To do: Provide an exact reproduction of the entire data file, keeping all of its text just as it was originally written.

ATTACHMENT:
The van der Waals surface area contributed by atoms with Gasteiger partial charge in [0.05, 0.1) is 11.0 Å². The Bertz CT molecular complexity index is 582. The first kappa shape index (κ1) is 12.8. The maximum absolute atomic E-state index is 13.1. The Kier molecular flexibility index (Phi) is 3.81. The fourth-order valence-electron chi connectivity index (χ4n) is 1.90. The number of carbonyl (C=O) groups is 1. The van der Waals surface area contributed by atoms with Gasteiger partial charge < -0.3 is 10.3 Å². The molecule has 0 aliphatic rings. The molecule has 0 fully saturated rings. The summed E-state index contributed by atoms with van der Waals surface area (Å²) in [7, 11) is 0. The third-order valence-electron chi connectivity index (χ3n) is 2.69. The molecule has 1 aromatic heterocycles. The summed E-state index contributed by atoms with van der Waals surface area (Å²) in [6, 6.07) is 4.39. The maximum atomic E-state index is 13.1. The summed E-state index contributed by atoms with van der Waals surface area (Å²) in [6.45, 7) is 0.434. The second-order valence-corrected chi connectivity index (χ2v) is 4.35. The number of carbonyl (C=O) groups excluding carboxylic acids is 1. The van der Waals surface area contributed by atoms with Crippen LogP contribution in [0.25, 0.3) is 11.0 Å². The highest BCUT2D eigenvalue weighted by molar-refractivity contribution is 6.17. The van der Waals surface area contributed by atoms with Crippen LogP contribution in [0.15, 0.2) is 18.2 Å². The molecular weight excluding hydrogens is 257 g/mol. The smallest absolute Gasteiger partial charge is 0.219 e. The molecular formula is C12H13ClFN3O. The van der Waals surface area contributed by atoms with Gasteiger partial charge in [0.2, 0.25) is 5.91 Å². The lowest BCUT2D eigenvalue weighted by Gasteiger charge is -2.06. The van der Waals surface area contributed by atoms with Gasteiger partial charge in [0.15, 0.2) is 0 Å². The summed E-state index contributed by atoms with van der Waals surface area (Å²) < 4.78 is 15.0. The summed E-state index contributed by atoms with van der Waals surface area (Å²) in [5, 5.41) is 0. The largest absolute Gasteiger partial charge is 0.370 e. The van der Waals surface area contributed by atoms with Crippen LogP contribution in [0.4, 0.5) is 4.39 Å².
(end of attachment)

The van der Waals surface area contributed by atoms with Gasteiger partial charge in [0.05, 0.1) is 11.0 Å². The Bertz CT molecular complexity index is 582. The first kappa shape index (κ1) is 12.8. The maximum absolute atomic E-state index is 13.1. The Kier molecular flexibility index (Phi) is 3.81. The fourth-order valence-electron chi connectivity index (χ4n) is 1.90. The number of carbonyl (C=O) groups is 1. The van der Waals surface area contributed by atoms with Gasteiger partial charge < -0.3 is 10.3 Å². The molecule has 0 aliphatic rings. The molecule has 0 fully saturated rings. The summed E-state index contributed by atoms with van der Waals surface area (Å²) in [7, 11) is 0. The third-order valence-electron chi connectivity index (χ3n) is 2.69. The molecule has 1 aromatic heterocycles. The summed E-state index contributed by atoms with van der Waals surface area (Å²) in [6, 6.07) is 4.39. The maximum atomic E-state index is 13.1. The summed E-state index contributed by atoms with van der Waals surface area (Å²) in [6.45, 7) is 0.434. The second-order valence-corrected chi connectivity index (χ2v) is 4.35. The number of carbonyl (C=O) groups excluding carboxylic acids is 1. The van der Waals surface area contributed by atoms with Crippen LogP contribution in [0.25, 0.3) is 11.0 Å². The highest BCUT2D eigenvalue weighted by molar-refractivity contribution is 6.17. The van der Waals surface area contributed by atoms with Crippen LogP contribution in [0.15, 0.2) is 18.2 Å². The molecular weight excluding hydrogens is 257 g/mol. The smallest absolute Gasteiger partial charge is 0.219 e. The molecular formula is C12H13ClFN3O. The van der Waals surface area contributed by atoms with Gasteiger partial charge in [0.2, 0.25) is 5.91 Å². The lowest BCUT2D eigenvalue weighted by Gasteiger charge is -2.06. The van der Waals surface area contributed by atoms with Gasteiger partial charge in [0.15, 0.2) is 0 Å². The summed E-state index contributed by atoms with van der Waals surface area (Å²) < 4.78 is 15.0. The summed E-state index contributed by atoms with van der Waals surface area (Å²) in [5, 5.41) is 0. The largest absolute Gasteiger partial charge is 0.370 e. The van der Waals surface area contributed by atoms with Crippen LogP contribution in [0.4, 0.5) is 4.39 Å².